The principals of Melbourne-based Z-Tek Computers are currently sweating it out in Melbourne's Remand Centre waiting for final sentencing after pleading guilty to one count each of Defrauding the Commonwealth.
Widely known in the channel for selling IT products without sales tax advertised through avenues such as Melbourne's Green Guide, two of the six individuals involved in a string of related companies will be told their future next Wednesday, 20 September.
The date was set at a pre-trial hearing on Monday 11 September at the County Court of Victoria.
According to a government source familiar with the case, entities managed by the individuals involved defrauded the Commonwealth of around $3 million in taxes between May 1993 and June 1995.
The source reports George Guo Hong Zhou and Nelson Wei Zhou face sentences of between six months and one year after pleading guilty to one count of defrauding the Commonwealth. The maximum penalty for the offence is up to 10 years in gaol.
In return for the guilty plea, five other charges for defrauding the Commonwealth and one of organised fraud were not proceded with, the source said.
In addition, the tax fraud figure was reduced to $650,000, in line with the guilty plea.
Another man, Hao Liu (aka Michael) received a suspended sentence, while one others is to be sentenced on 1 October.
The charges relate to wholesale and retail businesses operated by the Zhou's: Asia Pacific International of Australia (APIA) and Z&Z. At least five other business names were implicated as associated with the other fraud charges that were not proceeded with by the court.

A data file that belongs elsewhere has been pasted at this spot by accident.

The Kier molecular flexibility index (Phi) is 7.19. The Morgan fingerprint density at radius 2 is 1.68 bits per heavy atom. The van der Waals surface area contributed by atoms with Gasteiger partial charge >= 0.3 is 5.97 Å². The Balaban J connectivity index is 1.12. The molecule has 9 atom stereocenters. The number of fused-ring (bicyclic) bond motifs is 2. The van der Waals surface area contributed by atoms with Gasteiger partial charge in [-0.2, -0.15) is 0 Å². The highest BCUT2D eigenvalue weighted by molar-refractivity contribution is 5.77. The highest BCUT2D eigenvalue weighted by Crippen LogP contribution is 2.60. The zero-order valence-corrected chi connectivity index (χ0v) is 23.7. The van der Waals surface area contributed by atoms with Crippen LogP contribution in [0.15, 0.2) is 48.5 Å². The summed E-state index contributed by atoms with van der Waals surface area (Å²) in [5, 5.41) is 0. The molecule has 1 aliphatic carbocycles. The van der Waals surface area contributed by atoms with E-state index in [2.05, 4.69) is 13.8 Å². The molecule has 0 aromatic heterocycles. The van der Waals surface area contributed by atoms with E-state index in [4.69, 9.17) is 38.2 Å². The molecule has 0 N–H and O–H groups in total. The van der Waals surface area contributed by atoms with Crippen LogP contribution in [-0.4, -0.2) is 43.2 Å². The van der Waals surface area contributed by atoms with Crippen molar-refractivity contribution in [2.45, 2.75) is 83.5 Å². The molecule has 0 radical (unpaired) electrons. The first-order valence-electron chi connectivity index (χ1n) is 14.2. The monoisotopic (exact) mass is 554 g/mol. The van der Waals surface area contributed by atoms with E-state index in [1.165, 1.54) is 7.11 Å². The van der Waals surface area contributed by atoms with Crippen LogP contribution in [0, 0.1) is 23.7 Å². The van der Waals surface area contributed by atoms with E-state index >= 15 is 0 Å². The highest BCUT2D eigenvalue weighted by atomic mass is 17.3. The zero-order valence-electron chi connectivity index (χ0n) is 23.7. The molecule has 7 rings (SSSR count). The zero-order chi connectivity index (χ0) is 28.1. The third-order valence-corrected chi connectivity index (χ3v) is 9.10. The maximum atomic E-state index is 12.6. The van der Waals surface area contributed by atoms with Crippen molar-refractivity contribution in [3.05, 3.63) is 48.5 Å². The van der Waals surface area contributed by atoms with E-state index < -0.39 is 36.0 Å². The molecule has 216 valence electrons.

Zhou's existing business, Z-Tek Computer, started in 1995 and continues to be controlled by Nelson Wei Zhou's wife and company director for the duration of the Zhou's prison term, according to another government source.
The source reported the Zhou brothers looked "pretty calm and collected" at the hearing on Monday, each flanked by a defending QC. "But they weren't happy when they were remanded in custody," the source said.
The legal profession is not unfamiliar to Z-Tek. The company fronted court courtesy of the ACCC in August 1997 for allegedly advertising computers at non-tax inclusive prices.
In addition, ARN reported on 6 August that Z-Tek made an out-of-court settlement of $150,000 with Microsoft for allegedly selling counterfeit software.
A Microsoft statement at the time said several purchases of counterfeit products were made from Z-Tek by undercover investigators between July 1996 and March 1997.
Z-Tek staff refused to offer comment for this story.